Do NOT Appropriate My Culture This St. Patrick's Day
"The great Gaels of Ireland are the men that God made mad, For all their wars are merry, and all their songs are sad.". ― G.K. Chesterton
" Arrows cost money. Use up the Irish. The dead cost nothing." -- Longshanks, "Braveheart"
Today, and all through the weekend, millions of Americans will don green clothing, put on ridiculous novelty leprechaun hats and plastic necklaces they bought at the party store, attend parades and parties, and pack pubs and brewhouses to hear the music of bagpipes, accordions and tin whistles. And while doing so, give no thought to what all this greenface behavior does to the people of my ethnicity.
Simply put, my culture is not your costume.
Like many of my fellow Irish-Americans, I come from a long tradition of unruly, under-educated, dirt poor bog trotters, hooligans and ne'er-do-wells. And when people who do not share our backgrounds and experiences play pretend for one holiday out of the year, co-opting my family's legacy, it's an insult to my less than proud heritage.
By way of background, here's part of an email that my cousin Phil sent us all after he had done some genealogical research. Reportedly, against wishes of a rebellious, belligerent Catholic priest named Father Rhatigan, there had been a series of evictions by a notorious Protestant landlord in Tuam, County Galway, in 1879:
The first of these was a woman named Bridget, who had 4 young children. Bridget's husband Thomas had emigrated to America 5 years previously, and was supposedly sending money back to support his family. Apparently, by the accounts of the condition of the children, not much. ...
What is known is that after the eviction, Bridget departed Ireland and reunited with her husband Thomas. Within a year, she gave birth to their first child to be born on American soil, John Francis Thornton.
What a little further digging uncovered was that Thomas had done the late 19th century equivalent of running out to the 7-Eleven for a pack of smokes and some scratchies, and bugged out to the United States without telling anyone. Then Bridget tracked his ass down in Boston and made more babies with him. That's my birthright you're taking as your own this week when you dress up in your "Kiss Me, I'm Irish" shirt and head out for some corned beef hash.
Here's an actual clip from the It’s from an 1896 edition of the Tuam Herald, about a court appearance by our grandfather’s brother Patrick, who was 16 at the time:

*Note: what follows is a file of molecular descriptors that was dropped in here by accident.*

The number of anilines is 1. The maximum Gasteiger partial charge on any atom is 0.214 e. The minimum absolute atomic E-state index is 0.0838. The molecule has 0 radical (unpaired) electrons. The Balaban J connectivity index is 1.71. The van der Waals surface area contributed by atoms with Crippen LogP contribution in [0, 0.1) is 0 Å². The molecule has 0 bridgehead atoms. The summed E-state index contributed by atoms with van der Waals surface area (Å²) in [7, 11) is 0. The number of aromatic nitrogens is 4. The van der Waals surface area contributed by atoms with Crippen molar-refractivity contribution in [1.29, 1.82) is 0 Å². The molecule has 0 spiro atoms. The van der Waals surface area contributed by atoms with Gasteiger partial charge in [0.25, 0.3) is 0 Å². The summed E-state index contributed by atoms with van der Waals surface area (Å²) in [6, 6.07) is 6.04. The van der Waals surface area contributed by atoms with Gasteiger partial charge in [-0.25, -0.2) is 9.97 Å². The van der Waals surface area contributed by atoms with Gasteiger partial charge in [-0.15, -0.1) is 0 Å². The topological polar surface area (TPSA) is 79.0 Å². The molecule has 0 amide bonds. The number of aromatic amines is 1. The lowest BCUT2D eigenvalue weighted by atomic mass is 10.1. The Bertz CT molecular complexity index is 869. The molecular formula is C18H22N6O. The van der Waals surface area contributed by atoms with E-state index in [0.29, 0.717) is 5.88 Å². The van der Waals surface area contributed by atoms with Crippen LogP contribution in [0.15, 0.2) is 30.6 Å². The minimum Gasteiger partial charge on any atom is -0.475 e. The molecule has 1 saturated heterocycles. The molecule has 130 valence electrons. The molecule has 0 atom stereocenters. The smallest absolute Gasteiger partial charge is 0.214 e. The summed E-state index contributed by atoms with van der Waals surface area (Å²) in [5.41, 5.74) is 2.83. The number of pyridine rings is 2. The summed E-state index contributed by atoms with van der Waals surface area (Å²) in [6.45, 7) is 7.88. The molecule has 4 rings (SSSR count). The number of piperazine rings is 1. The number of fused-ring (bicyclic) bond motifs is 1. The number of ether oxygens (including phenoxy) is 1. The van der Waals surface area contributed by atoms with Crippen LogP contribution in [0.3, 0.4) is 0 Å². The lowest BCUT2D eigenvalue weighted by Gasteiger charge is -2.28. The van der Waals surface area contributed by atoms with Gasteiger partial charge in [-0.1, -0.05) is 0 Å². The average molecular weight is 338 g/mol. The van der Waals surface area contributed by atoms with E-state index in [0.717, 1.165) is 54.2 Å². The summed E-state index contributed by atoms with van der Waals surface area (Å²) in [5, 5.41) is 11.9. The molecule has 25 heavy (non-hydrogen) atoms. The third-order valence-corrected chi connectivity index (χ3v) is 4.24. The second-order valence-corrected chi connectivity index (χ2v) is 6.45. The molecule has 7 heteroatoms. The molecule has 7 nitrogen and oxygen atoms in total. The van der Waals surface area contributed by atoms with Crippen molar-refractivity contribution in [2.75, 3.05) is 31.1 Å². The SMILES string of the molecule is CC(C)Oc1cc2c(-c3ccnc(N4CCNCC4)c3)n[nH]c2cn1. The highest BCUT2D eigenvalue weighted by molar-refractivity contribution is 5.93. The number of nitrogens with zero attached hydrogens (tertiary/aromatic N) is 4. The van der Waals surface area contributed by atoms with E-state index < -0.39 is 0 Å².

Here’s part of it since it’s hard to read:
Acting Sergt Kirby summoned a lad named Thornton for having assaulted another named Gannon on a recent occasion. The defendant had also given a good deal of “sauce” to the Acting-Segt. …
Chairman - Why did you hit the other boy?
Thornton - I had a drop taken sir. …
Chairman - Why did you hit Gannon?
Thornton - He struck me before some time ago.
Gannon appeared on the table and said it had arisen over a football dispute.
Which explains a lot. Gannon probably said in 120 years Patrick's great nephew will love the Cheatriots. Fuck you, Gannon.
This is the heritage you disrespect every time you pretend to know Dropkick Murphys lyrics. When you order a Guinness for the first time since last March 17th. When you throw on a red beard that hooks over your ears, you're marginalizing my great-grandmother's experiences and those of that juvenile delinquent settling his football arguments with a bit of the ol' Shillelagh Law.
So consider that over the next few days as the celebrations break out across the country.
--Every cupcake you buy at the supermarket with the plastic shamrock ring embedded in the frosting is using our ancient symbol that St. Patrick used to explain the Holy Trinity to the great unwashed.
--Every Shamrock Shake McDonald's serves is flavored with tears of those whom the Brits let starve during the Potato Famine while they were exporting grain throughout the Empire.
--Every magically delicious box of marshmallow cereal you open has a mascot on the front, an anti-Irish trope of a mischievous, deceptive imp who looks exactly like 25% of my friends. And they're sick of hearing about the resemblance.
--Every time a non-Irish coed drops her Lulu Lemons to squat and pee in an alley a block away from the parade route, she's metaphorically peeing on the hundreds of drunk Irish girls who came before her.
--Every sports mascot of a leprechaun winking with a basketball balanced on his finger or with his fists up, is a painful reminder of the stereotype of the Irishman who loves sports and doesn't mind getting into the occasional scrap.
--And should you find yourself cuffed and getting escorted into the back of a police van with a bunch of other rowdies, bear in mind that the term Paddy Wagon is a slur. And that slur was earned by generations of my people who came before me.
On further review, if you want to steal our heritage, by all means, help yourself. There's plenty to go around.
In all sincerity, Happy St. Patrick's Day. After two years without one to celebrate, we all need this one. Have fun. Slainte'.